And, a note that today is my last day working in the above hole, and the end of my Internet access until I get back to the states.
Back to the journal (photos are still in 'catch up' mode). Speaking of 'catch up', here, what we call catsup or ketcup is "tomato sauce."
We departed for the Kingdom of Swaziland, about 40 minutes from our Hluhluwe hotel. There, we showed our passports to exit South Africa, walked a short distance across the border and got them stamped again as we entered Swaziland. The drive took us through the gamut—subsistence farmers living in little more than shacks, and up through more ‘modern’ buildings built of concrete, and then into the capital city with some exorbitant mansions on the hillsides, parks, and typical urban bustle. Along the way, it seemed there was an abundance of hair salons. Not sure why. We stopped for lunch in a small craft village, then got back on the bus for the drive to the Piggs Peak Hotel and Casino. The travel gods were not with us this time, however, and after being stuck behind a slow-moving tractor trailer hauling who knows what, with a driver who refused to pull off to the shoulder to let anyone pass, our bus began to overheat.
Seat rotation had put us in the front seat behind Allenby, giving us a view of his shirt as he stood to point out everything along the way. We could see the temperature indicator on the driver’s side climb into the red, and when he and Allenby discussed which way to go at the turnoff to Piggs Peak (all spoken in Afrikaans, but fairly easy to figure out), and we went in the other direction, we figured something was wrong. Allenby announced another comfort and shopping stop at a glass factory, even though we had just stopped about 45 minutes earlier, and his normal “pace” between stops is more like 2 hours. However, he didn’t indicate anything was wrong to the passengers, told us to be ready in 40 minutes. At that point, what with numerous people poking around the bus’s engine and speaking rapid-fire Afrikaans, it was clear something was wrong, and probably a little more than an overheated engine. Allenby reported an extension for another half hour, but by now most of us had figured out there was a serious problem.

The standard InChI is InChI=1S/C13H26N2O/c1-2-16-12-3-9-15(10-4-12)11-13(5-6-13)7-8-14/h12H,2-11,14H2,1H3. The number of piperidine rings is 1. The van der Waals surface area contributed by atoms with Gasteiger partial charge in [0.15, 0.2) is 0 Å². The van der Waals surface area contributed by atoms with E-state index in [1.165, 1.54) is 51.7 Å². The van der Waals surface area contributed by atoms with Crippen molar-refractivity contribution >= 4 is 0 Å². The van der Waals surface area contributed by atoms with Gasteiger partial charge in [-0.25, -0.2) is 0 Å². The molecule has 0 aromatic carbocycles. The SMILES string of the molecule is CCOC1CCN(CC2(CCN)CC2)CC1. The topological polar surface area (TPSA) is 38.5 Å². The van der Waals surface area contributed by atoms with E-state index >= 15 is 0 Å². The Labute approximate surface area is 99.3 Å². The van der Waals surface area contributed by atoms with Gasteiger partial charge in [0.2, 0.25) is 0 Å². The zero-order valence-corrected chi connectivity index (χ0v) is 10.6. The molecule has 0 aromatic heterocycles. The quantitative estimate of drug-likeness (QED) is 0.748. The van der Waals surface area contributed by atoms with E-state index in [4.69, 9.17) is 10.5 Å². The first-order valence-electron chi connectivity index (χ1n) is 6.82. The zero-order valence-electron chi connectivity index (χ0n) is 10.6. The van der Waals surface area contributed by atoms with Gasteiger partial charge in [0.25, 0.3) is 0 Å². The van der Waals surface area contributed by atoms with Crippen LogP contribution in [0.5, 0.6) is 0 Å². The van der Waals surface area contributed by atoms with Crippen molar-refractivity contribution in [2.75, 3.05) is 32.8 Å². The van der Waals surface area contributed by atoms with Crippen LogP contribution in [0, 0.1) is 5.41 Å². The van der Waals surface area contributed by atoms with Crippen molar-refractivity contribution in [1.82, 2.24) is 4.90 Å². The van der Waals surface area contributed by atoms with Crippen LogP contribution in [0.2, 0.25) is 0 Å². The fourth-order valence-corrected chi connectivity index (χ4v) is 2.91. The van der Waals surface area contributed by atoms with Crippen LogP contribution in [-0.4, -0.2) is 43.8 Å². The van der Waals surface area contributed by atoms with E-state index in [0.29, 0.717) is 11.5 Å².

I don’t know why people can’t just be honest – most folks will tolerate at LOT if they’re told what’s going on. Finally, he wandered back and said we’d blown a head gasket, but he was ‘working on it’ as far as getting us to the hotel and getting a replacement bus.
Due to the kindhearted nature of another tour bus driver, we waited for him to drop off his tour group about 5 km up the road, come back, load all our luggage, and drive us another hour to the hotel. The replacement bus was supposed to be on its way and would be crossing the border into Swaziland when it opened at 7 the next morning. We got to our hotel by about 8 and I crashed.
Note the "5th leg" on this male elephant.
Now -- in an earlier post, I said that as a writer, naming characters is a challenge because people often have preconceived images of someone with that name. Of course, as parents, we can't be sure how our kids will 'grow into' their names, but I promised you a picture of our guide, Allenby. He's on the left. Does he look like what you pictured? (Andres, our bus driver, is on the right.)
An aside: Allenby reported that he was the first to train blacks to become bus drivers for tours. Under apartheid, they couldn't stay at the hotels with the tour groups, but after it was abolished, he pushed to get jobs for them with tour companies.